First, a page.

Debate: Does Mike Huckabee's Failure Represent a Shift to the Left in American Politics?

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I think after eight years of GWB's lies and deceit, America is sick and tired with the hypocritical radical right-wing Rebublicans. I think America believes that the fear-mongering has to stop and (I know this is a cliché), it's time for change! DLerner 09:51, 5 March 2008 (EST)

Oh, yeah - 'cause GWB is a unique case of a mendacious, deceitful politician. The country has never seen one of those before. And, I got news for you, a lot of "radical right-wing Republicans" are among GWB's strongest critics. AliceBG 09:54, 5 March 2008 (EST)
Really, with regards to what? The war? Aside from Ron Paul how many conservatives voted against it? Even most of the democrats did! One of my issues with the right-wing has been the constant fear. How many times have we heard this quote from members of congress "The democrats want to surrender to the terrorists". No, we don't hear that just from Ann Coulter, from members of congress. Frankly it reminds me of McCarthyism.

With regards to Bush personally, the point of no return for me was pardoning Scooter Libby, the party has since lost me too. Though I have to say, John McCain is one heck of a candidate, even the left respects him DLerner 10:02, 5 March 2008 (EST)

I feel that a lot of countries with right leaning governments are experiencing a shift. The war in Iraq has become extremely unpopular and those right leaning countries whose governments supported the war are now experiencing a public backlash. MetcalfeM 15:07, 5 March 2008 (EST)

But the backlash was felt by both right-leaning and left-leaning governments that supported the war. Exhibit A: Blair, Anthony. -- Ferret Nice old chat 06:15, 8 March 2008 (EST)


I don't think so - I think it may reflect a fear on the part of American voters that the line between the sacred and the secular has become increasingly fuzzy in recent years, and a concomitant desire to maintain a certain amount of distance between the political and the religious. Seeing as no side of the political spectrum has a monopoly on faith, and how no faith has a monopoly on viable policy, I'm not sure if Huckabee's failure to resonate with masses of voters says anything about left/right divides. AliceBG 08:55, 5 March 2008 (EST)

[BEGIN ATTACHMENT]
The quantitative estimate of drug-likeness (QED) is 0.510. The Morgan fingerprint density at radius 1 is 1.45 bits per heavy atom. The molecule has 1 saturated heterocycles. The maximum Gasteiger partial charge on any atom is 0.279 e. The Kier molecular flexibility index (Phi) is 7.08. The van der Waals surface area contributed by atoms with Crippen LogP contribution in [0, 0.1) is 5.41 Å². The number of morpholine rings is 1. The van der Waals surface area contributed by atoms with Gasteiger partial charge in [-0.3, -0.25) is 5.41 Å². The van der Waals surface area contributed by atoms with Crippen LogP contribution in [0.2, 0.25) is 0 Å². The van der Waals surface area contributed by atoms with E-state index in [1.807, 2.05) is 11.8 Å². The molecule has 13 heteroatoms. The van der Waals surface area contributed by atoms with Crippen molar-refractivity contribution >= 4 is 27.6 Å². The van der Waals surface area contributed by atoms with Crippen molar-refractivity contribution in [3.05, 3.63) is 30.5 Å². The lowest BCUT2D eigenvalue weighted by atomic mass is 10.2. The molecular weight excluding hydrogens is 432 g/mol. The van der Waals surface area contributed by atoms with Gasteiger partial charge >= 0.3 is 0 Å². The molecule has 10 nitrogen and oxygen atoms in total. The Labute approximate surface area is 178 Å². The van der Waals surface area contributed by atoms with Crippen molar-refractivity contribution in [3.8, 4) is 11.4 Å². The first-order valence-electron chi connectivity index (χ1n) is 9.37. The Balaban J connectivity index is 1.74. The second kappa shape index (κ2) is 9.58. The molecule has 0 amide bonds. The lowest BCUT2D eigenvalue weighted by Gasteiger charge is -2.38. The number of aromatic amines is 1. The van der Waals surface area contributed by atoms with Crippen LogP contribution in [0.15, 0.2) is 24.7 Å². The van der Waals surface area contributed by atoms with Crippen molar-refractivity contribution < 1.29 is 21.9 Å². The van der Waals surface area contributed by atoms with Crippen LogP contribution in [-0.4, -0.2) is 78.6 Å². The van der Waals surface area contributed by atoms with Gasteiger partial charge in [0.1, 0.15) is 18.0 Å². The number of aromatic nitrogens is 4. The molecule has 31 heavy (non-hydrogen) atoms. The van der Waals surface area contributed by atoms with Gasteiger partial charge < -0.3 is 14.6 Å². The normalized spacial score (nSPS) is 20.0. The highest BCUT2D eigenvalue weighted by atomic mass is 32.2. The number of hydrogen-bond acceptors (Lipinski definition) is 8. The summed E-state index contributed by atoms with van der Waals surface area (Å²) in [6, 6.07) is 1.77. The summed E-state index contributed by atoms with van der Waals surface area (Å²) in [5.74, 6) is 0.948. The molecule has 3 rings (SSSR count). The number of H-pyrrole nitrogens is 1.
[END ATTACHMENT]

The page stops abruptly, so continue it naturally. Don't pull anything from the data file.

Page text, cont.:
But if, as you claim, neither left or right has a monopoly on faith, surely we should disregard the faith issue. What is almost certain is that the next president will be to the left of GWB and many conservatives insist that McCain is not a conservative, merely a liberal Republican, perhaps even more left than Clinton. So, is this representative of any shift in political leanings of the American electorate? (I would challenge the originally quoted statement about religion monopoly. While it might not be a monopoly, the right is far more comfortable with combining politics with religion than the left.) Ajkgordon 09:13, 5 March 2008 (EST)
"the next president will be to the left of GWB " That would appear to be the case: however, big-C conservatives will argue that GWB spending public money like a sailor on shore leave and driving the country back into deficit speaks to how "conservative" he really was. And big-L liberals might argue, as Nader and Chomsky do, that the Democrats represent the slightly-less-right-wing of American conservatism, and that the difference in terms of progressive social policy is negligible..."the right is far more comfortable with combining politics with religion than the left.": Check out some liberation theology or other left-wing political religious movements and you'll see that's not really the case - lefties can be very religious and the religious can be quite left....they just tend to keep it out of direct policy questions...God cares about people and their well-being, not politics. AliceBG 09:21, 5 March 2008 (EST)
OK, agreed on some of the specifics. But that's true of most pragmatic politics - short on the ideology, long on the pic'n'mix. But GWB is, by most measures, fairly representative of the Republican right (and the religious right to some degree) whereas as none of the three front-runners are. And while there may well be a "religion left", it appears to have nothing like the political impact that the well-organised religious right does. Although the failure of Huckabee may well scotch that! Ajkgordon 09:41, 5 March 2008 (EST)

Definitely not! When the Dems strolled home in the mid-terms, who would have thought that a Republican (albeit a moderate one) would be so well placed to retain the presidency less than 18 months later? Huckabee's failure actually opens up an opportunity for America to shift back to the right. -- Ferret Nice old chat 06:09, 8 March 2008 (EST)


I think Huckabee's failure isn't so much about political shifts, as it is about a shift to a more Godless society in general. It's hard to sell politics to a generation that doesn't read the Bible and pray every day - very hard. Huckabee - although he tried to make the debate about policy rather than his beliefs, couldn't avoid it, and I think - although I despair of it if I'm right - that ultimately his beliefs were not acceptable to the majority of Republicans, let alone Americans in general. I for one am sad to see him go, but I don't think it reflects a shift to the Left. Reaganite 16:43, 5 March 2008 (EST)